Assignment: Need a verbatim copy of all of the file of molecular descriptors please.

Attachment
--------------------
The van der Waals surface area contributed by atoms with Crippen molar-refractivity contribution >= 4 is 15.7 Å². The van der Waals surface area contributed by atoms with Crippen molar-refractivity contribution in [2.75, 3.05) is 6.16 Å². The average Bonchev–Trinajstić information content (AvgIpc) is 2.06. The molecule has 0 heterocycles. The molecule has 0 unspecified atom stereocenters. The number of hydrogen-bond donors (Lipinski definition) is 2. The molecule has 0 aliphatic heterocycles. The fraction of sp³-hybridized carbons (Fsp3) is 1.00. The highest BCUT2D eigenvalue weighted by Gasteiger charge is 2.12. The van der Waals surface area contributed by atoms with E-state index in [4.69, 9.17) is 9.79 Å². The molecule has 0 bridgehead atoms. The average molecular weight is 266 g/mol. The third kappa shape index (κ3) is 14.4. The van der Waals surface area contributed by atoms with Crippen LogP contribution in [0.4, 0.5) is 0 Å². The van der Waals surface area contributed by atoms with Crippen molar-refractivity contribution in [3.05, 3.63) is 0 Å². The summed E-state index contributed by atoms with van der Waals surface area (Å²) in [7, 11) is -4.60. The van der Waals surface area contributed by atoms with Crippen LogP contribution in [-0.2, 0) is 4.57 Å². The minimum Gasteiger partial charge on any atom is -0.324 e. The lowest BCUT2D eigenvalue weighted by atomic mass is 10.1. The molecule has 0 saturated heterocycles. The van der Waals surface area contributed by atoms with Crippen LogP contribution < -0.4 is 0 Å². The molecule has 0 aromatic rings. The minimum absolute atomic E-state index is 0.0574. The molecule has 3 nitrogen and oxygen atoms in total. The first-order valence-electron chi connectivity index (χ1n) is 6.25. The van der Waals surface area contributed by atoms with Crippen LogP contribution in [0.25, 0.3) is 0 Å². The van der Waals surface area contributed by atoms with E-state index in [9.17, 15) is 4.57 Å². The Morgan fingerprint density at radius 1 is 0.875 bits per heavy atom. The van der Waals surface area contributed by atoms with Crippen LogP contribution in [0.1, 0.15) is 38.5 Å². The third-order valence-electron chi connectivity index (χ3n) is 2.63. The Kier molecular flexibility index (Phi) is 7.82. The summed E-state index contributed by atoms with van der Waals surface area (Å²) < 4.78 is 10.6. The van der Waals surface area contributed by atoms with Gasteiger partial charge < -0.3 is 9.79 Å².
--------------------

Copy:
The van der Waals surface area contributed by atoms with Crippen molar-refractivity contribution >= 4 is 15.7 Å². The van der Waals surface area contributed by atoms with Crippen molar-refractivity contribution in [2.75, 3.05) is 6.16 Å². The average Bonchev–Trinajstić information content (AvgIpc) is 2.06. The molecule has 0 heterocycles. The molecule has 0 unspecified atom stereocenters. The number of hydrogen-bond donors (Lipinski definition) is 2. The molecule has 0 aliphatic heterocycles. The fraction of sp³-hybridized carbons (Fsp3) is 1.00. The highest BCUT2D eigenvalue weighted by Gasteiger charge is 2.12. The van der Waals surface area contributed by atoms with E-state index in [4.69, 9.17) is 9.79 Å². The molecule has 0 bridgehead atoms. The average molecular weight is 266 g/mol. The third kappa shape index (κ3) is 14.4. The van der Waals surface area contributed by atoms with Crippen LogP contribution in [0.4, 0.5) is 0 Å². The van der Waals surface area contributed by atoms with Crippen molar-refractivity contribution in [3.05, 3.63) is 0 Å². The summed E-state index contributed by atoms with van der Waals surface area (Å²) in [7, 11) is -4.60. The van der Waals surface area contributed by atoms with Crippen LogP contribution in [-0.2, 0) is 4.57 Å². The minimum Gasteiger partial charge on any atom is -0.324 e. The lowest BCUT2D eigenvalue weighted by atomic mass is 10.1. The molecule has 0 saturated heterocycles. The van der Waals surface area contributed by atoms with Crippen LogP contribution < -0.4 is 0 Å². The molecule has 0 aromatic rings. The minimum absolute atomic E-state index is 0.0574. The molecule has 3 nitrogen and oxygen atoms in total. The first-order valence-electron chi connectivity index (χ1n) is 6.25. The van der Waals surface area contributed by atoms with Crippen LogP contribution in [0.25, 0.3) is 0 Å². The van der Waals surface area contributed by atoms with E-state index in [9.17, 15) is 4.57 Å². The Morgan fingerprint density at radius 1 is 0.875 bits per heavy atom. The van der Waals surface area contributed by atoms with Crippen LogP contribution in [0.1, 0.15) is 38.5 Å². The third-order valence-electron chi connectivity index (χ3n) is 2.63. The Kier molecular flexibility index (Phi) is 7.82. The summed E-state index contributed by atoms with van der Waals surface area (Å²) < 4.78 is 10.6. The van der Waals surface area contributed by atoms with Gasteiger partial charge < -0.3 is 9.79 Å².